I have a set of random variables $X_1$, $X_2$, $X_3$, ... $X_n$. They are continuous and $0 \leq X_i \leq 1$. And Let's assume they are i.i.d from the same distribution.

How do I evaluate the KL-divergence (or other distance metric defined over PDFs) between the distribution of these random variables to a uniform distribution? (if calculating the PDF of these random variables first is not an option).

  • $\begingroup$ Are $X_1$, $X_2$, etc... IID draws from the same underlying distribution? Or entirely arbitrary? For the former, you can compute an empirical pdf with enough data. For the later, I don't see what you can possibly say. $\endgroup$ – Matthew Gunn Sep 5 '16 at 2:19
  • $\begingroup$ @MatthewGunn I believe we have to assume that they are i.i.d. However, I don't have enough data to calculate the PDF. $\endgroup$ – Haohan Wang Sep 5 '16 at 3:29
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    $\begingroup$ I don't understand what you expect: you're trying to calculate KL divergence, a quantity that explicitly depends on the distribution of your random variable, without any information? Do you at least have numerical results for the approximate distribution? $\endgroup$ – Alex R. Sep 5 '16 at 18:35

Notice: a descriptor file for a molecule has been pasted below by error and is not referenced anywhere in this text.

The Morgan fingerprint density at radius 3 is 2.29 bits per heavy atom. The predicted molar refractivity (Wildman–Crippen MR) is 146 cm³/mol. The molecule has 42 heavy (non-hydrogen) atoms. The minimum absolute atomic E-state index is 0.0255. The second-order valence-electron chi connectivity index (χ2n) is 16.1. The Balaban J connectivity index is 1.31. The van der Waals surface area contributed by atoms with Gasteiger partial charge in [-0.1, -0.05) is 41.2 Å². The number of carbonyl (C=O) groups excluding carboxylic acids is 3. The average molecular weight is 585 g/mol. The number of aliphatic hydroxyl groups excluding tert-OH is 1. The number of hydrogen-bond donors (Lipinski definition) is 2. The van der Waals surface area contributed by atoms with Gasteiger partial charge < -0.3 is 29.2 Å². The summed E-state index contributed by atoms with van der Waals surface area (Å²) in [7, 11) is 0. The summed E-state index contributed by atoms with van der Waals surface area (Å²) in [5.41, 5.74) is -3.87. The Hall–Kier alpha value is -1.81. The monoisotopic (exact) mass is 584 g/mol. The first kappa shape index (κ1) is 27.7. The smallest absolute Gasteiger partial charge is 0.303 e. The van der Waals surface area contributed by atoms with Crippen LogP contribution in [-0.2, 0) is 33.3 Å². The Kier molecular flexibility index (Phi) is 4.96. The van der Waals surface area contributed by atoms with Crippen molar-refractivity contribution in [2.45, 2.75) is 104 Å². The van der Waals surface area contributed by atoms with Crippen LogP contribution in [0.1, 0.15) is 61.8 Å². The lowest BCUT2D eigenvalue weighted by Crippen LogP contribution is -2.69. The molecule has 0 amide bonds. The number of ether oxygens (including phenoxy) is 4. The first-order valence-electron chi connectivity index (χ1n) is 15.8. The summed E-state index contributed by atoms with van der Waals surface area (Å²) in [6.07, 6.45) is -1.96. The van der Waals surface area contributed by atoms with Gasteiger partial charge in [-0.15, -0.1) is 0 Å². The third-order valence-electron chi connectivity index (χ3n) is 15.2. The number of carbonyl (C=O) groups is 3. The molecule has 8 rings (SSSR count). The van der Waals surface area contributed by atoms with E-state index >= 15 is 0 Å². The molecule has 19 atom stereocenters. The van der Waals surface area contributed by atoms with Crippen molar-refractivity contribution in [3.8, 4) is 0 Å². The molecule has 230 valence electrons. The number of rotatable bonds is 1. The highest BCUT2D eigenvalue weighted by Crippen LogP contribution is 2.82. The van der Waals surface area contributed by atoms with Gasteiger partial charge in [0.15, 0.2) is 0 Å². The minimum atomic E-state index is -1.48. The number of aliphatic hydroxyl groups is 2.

• $\begingroup$ @AlexR. I have the numerical results. The problem is that I want to estimate the KL divergence of this distribution over a uniform distribution, and I also want to make sure the solution is differentiable. But traditional methods to calculate the PDF first rely on sorting those random variables first, which is not differentiable. $\endgroup$ – Haohan Wang Sep 5 '16 at 18:49
  • $\begingroup$ So it sounds like you have a histogram for your random variables, but want it to be differentiable. In that case your only options would be some kind of smooth curve approximations, either through spline interpolation, mollifiers, etc. $\endgroup$ – Alex R. Sep 5 '16 at 19:22

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